But this is where we get fooled by the blueprint metaphor. The saints’ lives aren’t put before us so that we can do what they did, like robots learning a code; mimicking their every action like a step-by-step instruction set for Heaven entry and eternal rejoicing. The saints’ lives don’t show us the “what”–they don’t even show us the “how,” really. They show us what happens when you firmly, unflinchingly, devotedly believe in the “why.”
Again, action without intention is animatronic. There is no value in doing exactly what the saints did because you want the results they achieved. That’s not to say we can’t employ the strategies of the saints, learn lessons from their examples–but to assume the saints drew a map to the Kingdom is a mistake.
The saints lived lives fueled by their love for Christ. And because each saint followed different paths (St. Herman from the monastery, St. Elizabeth from royalty, St. Moses the Black from crime, St. Mary of Egypt from prostitution), we know it isn’t about the exact minutiae of their lives. It’s about that one thing that was common between them all: the love for Christ.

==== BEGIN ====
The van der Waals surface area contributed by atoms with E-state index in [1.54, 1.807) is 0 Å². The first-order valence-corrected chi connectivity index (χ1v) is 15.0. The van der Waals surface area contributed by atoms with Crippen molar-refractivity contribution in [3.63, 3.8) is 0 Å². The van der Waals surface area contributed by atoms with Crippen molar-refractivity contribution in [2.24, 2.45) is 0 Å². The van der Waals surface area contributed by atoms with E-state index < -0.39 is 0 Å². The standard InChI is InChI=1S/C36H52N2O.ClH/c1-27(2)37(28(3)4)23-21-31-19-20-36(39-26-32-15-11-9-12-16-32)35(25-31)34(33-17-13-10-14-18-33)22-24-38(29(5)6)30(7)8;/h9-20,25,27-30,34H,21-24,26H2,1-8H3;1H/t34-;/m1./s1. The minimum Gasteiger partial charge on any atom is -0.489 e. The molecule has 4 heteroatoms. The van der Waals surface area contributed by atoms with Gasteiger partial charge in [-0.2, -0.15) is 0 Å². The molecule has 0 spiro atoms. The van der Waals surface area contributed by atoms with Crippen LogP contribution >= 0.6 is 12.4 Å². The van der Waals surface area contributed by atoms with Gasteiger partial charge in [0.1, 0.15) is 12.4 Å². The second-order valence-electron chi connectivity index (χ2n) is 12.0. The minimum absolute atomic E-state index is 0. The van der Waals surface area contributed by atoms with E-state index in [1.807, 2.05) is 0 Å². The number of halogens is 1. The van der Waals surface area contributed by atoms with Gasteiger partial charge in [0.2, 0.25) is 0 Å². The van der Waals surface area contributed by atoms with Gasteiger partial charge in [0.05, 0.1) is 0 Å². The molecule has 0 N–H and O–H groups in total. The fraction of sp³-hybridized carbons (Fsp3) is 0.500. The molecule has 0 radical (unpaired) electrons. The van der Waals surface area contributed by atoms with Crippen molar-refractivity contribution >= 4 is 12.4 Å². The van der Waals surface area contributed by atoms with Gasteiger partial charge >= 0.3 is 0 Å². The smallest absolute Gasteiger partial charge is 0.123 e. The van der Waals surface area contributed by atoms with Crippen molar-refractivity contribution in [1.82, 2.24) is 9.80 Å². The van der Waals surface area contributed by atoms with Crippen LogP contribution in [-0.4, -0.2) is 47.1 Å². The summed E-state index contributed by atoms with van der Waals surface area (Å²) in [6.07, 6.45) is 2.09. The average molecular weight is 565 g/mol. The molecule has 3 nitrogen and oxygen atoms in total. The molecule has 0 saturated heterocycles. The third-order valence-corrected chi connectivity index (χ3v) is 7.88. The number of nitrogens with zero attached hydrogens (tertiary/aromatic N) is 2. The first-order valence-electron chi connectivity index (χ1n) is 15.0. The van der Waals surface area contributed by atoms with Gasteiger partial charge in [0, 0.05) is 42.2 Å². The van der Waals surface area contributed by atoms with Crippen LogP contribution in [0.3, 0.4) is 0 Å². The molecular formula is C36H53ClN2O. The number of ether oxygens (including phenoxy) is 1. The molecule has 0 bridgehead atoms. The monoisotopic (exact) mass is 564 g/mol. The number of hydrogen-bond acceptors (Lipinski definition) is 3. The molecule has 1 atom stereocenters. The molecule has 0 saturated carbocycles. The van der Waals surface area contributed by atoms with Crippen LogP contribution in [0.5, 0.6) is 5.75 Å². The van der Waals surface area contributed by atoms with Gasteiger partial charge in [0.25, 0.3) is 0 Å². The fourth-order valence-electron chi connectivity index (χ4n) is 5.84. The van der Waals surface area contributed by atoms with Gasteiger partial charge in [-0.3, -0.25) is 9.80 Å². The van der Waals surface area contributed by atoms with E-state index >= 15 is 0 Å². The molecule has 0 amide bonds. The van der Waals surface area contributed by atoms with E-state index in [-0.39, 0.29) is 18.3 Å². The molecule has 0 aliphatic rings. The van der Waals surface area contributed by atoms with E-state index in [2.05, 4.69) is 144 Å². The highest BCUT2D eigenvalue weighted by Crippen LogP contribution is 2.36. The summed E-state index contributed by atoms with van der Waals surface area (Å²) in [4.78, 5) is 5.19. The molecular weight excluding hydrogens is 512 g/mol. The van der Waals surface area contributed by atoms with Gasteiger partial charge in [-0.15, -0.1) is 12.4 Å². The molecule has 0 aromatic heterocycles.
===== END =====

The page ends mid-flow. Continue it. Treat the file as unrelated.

As such, if we struggle to relate with one unique saint, maybe that’s okay. But if we struggle relating to at least one of the vast numbers of saints–a demographic defined by their common love for Christ–then it is certainly time to look inward.
Thank God for the lives of the saints, given to us by the Church as examples of faith in all of its forms. Thank God that we have the opportunity to investigate, participate in that depth of faith. No matter how we may struggle to form that relationship with the saints, we must recognize that they are the men and women who loved Christ harder than anyone else. If that is truly our goal, then these are our allies, our mentors, and our guides. We do not wish to become them; we wish to become like them.
Welcome, ladies and gentlemen, to the end of the road. The boss level. The final countdown.